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To those just starting out on a life of moviegoing, remakes are a way of revisiting a good story from the past but with its setting updated for the modern audience. Yet as time moves on, that same audience soon starts to see remakes of films that came out when they themeselves were already going to the cinema. If the point of remaking a film is to utilise more advanced special effects to improve the quality and bring things to a higher standard, the question is: did improved SFX really help Eli Roth's 2016 film, Cabin Fever?

   Travis Zariwny is the director of this remake and the results are as you would imagine, sickeningly similar. Cabin Fever was Eli Roth's debut feature as a director, and it was so successful that it sparked a pair of sequels, Cabin Fever: Spring Fever (2009) and Cabin Fever: Patient Zero (2014). The plot tracked some friends who head into a cabin in the woods - because young people in films still haven't learned how not to invite their own clichéd demises - and bad things begin to happen as they are struck down, one-by-one, with some kind of weird, contagious, flesh eating 'fever'.

   The remake was shot from the same script as the original and therefore includes many of the exact same scenes as Roth's version, the most memorable of which being the moment the friends stumble upon an infected man attempting to gain access to their property and accidentally set him on fire in an attempt to keep him away. Also included is the iconic scene  of one of the girls shaving her legs in the bath and rather than remove unsightly hair, she shaves off infected flesh instead!

   Cabin Fever 2016 was planned to have more scenes with the other denizens of the neighbourhood, but the only scene that actually included someone other than the unfortunate group of cabin-dwellers was when two of them go searching for help and find an angry old woman gutting a 'sick hog', who then leads them to the house of the man whom they had previously set on fire. Freaked out by this, they run off back to the 'safety' of the cabin. In a curious departure from the original script, the party-loving male Sheriff is replaced by a blonde bimbo who equally likes to 'party' and sashays in a manner tht makes her the most unlikely law officer that you're ever likely to see outside of a Cabin Fever movie. By changing the sex but none of the personality attributes, the character becomes truly creepy as she flirts with one of the cabin boys before shooting the only survivor dead at the end of the film.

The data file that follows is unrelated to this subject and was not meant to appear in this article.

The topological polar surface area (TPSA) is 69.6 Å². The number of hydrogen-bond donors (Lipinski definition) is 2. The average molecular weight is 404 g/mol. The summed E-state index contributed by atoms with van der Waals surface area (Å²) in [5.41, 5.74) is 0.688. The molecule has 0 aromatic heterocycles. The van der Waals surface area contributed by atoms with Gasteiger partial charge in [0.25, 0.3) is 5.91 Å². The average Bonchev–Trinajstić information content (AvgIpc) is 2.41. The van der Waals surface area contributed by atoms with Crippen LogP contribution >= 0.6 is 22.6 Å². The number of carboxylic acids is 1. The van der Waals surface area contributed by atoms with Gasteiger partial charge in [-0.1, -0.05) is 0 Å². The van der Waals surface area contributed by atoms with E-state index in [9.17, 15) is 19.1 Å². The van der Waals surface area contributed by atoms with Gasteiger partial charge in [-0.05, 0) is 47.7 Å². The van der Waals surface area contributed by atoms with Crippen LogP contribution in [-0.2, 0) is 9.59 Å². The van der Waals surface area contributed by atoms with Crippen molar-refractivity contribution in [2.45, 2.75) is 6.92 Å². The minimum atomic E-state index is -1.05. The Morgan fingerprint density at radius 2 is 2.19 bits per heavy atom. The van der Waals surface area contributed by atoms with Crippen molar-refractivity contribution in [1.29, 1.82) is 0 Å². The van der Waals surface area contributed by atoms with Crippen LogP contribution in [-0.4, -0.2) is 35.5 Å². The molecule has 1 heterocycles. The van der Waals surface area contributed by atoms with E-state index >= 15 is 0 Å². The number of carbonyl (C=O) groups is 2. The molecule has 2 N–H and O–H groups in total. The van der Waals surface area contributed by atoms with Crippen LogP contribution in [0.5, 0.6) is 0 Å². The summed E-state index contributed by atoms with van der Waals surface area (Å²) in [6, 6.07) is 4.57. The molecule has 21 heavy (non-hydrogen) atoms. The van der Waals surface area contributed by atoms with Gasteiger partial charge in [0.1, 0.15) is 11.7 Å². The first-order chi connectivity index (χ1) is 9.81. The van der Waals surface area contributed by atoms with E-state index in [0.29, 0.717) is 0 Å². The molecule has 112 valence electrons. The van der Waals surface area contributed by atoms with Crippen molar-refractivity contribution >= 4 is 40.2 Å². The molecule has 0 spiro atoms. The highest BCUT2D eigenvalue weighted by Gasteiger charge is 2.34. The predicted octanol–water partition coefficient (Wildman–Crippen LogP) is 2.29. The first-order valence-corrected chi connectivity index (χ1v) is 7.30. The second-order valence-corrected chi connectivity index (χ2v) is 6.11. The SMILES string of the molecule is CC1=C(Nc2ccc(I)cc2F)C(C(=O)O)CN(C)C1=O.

From the vast amount of things wrong with Cabin Fever (both original and remake), the fact that these friends just stick around in their fever-infected neck of the woods rather than simply attempting to vacate the area as soon as humanly possible is the least worrysome. Why they quarantine an infected girl but ignore a guy who had recently been intimate with her as she discovered her fever is less easy to ignore. But the most ridiculous of them all is that part way through the remake, one of the group gets bored, grabs some beers, and wanders off into the forest for the rest of the movie. He then returns at the end looking grateful to have survived, only to be shot down by the sexy Sheriff. So he just sat in the woods all night, on his own, and the rabid dog didn't get him?

   Apparently, it wasn't enough proof that shot-for-shot remakes don't work after Gus Van Sant's Psycho in 1998, but surely there is now enough evidence to suggest that such reboots are a bad idea if films like Cabin Fever can bring nothing new to the table beyond a bit more high-definition gore? But this is crying at the moon: 2016 is set to be a year of sequels and remakes, with The Conjuring 2, Rings, The Purge 3 and even The Ring vs The Grudge on the way to our screens. Hopefully their makers will have enough sense not to treat them shot-for-shot...

    There's only so much regurgitation any human stomach can cope with.